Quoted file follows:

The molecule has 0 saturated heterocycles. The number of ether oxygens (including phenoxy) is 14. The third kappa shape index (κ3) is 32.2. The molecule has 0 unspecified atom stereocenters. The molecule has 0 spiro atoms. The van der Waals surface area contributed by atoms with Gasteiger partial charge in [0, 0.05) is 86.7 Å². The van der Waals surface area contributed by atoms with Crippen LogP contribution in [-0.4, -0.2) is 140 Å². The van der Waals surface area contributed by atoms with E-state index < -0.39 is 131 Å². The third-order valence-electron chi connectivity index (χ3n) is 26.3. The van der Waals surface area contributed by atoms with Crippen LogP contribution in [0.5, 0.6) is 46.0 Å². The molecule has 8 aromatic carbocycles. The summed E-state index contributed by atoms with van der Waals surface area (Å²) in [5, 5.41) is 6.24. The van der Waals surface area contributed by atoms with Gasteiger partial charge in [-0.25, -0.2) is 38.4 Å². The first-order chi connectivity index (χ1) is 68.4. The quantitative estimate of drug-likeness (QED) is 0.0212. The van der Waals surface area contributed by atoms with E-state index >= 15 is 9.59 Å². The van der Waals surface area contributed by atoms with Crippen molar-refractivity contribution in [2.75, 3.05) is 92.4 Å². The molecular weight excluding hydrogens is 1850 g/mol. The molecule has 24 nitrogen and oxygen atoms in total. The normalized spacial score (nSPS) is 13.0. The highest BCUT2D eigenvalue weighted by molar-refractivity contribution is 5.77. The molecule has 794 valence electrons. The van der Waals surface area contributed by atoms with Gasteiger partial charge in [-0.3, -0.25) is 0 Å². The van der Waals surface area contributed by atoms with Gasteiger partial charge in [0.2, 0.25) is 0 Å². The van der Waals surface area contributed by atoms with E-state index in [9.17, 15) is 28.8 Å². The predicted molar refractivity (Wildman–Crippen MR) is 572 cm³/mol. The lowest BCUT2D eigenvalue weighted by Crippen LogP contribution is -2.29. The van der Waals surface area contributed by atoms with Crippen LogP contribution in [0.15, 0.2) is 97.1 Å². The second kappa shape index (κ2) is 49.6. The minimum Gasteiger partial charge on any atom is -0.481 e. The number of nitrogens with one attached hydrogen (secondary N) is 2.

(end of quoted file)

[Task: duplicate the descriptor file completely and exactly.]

The molecule has 0 saturated heterocycles. The number of ether oxygens (including phenoxy) is 14. The third kappa shape index (κ3) is 32.2. The molecule has 0 unspecified atom stereocenters. The molecule has 0 spiro atoms. The van der Waals surface area contributed by atoms with Gasteiger partial charge in [0, 0.05) is 86.7 Å². The van der Waals surface area contributed by atoms with Crippen LogP contribution in [-0.4, -0.2) is 140 Å². The van der Waals surface area contributed by atoms with E-state index < -0.39 is 131 Å². The third-order valence-electron chi connectivity index (χ3n) is 26.3. The van der Waals surface area contributed by atoms with Crippen LogP contribution in [0.5, 0.6) is 46.0 Å². The molecule has 8 aromatic carbocycles. The summed E-state index contributed by atoms with van der Waals surface area (Å²) in [5, 5.41) is 6.24. The van der Waals surface area contributed by atoms with Gasteiger partial charge in [-0.25, -0.2) is 38.4 Å². The first-order chi connectivity index (χ1) is 68.4. The quantitative estimate of drug-likeness (QED) is 0.0212. The van der Waals surface area contributed by atoms with E-state index >= 15 is 9.59 Å². The van der Waals surface area contributed by atoms with Crippen molar-refractivity contribution in [2.75, 3.05) is 92.4 Å². The molecular weight excluding hydrogens is 1850 g/mol. The molecule has 24 nitrogen and oxygen atoms in total. The normalized spacial score (nSPS) is 13.0. The highest BCUT2D eigenvalue weighted by molar-refractivity contribution is 5.77. The molecule has 794 valence electrons. The van der Waals surface area contributed by atoms with Gasteiger partial charge in [-0.3, -0.25) is 0 Å². The van der Waals surface area contributed by atoms with Gasteiger partial charge in [0.2, 0.25) is 0 Å². The van der Waals surface area contributed by atoms with E-state index in [9.17, 15) is 28.8 Å². The predicted molar refractivity (Wildman–Crippen MR) is 572 cm³/mol. The lowest BCUT2D eigenvalue weighted by Crippen LogP contribution is -2.29. The van der Waals surface area contributed by atoms with Crippen LogP contribution in [0.15, 0.2) is 97.1 Å². The second kappa shape index (κ2) is 49.6. The minimum Gasteiger partial charge on any atom is -0.481 e. The number of nitrogens with one attached hydrogen (secondary N) is 2.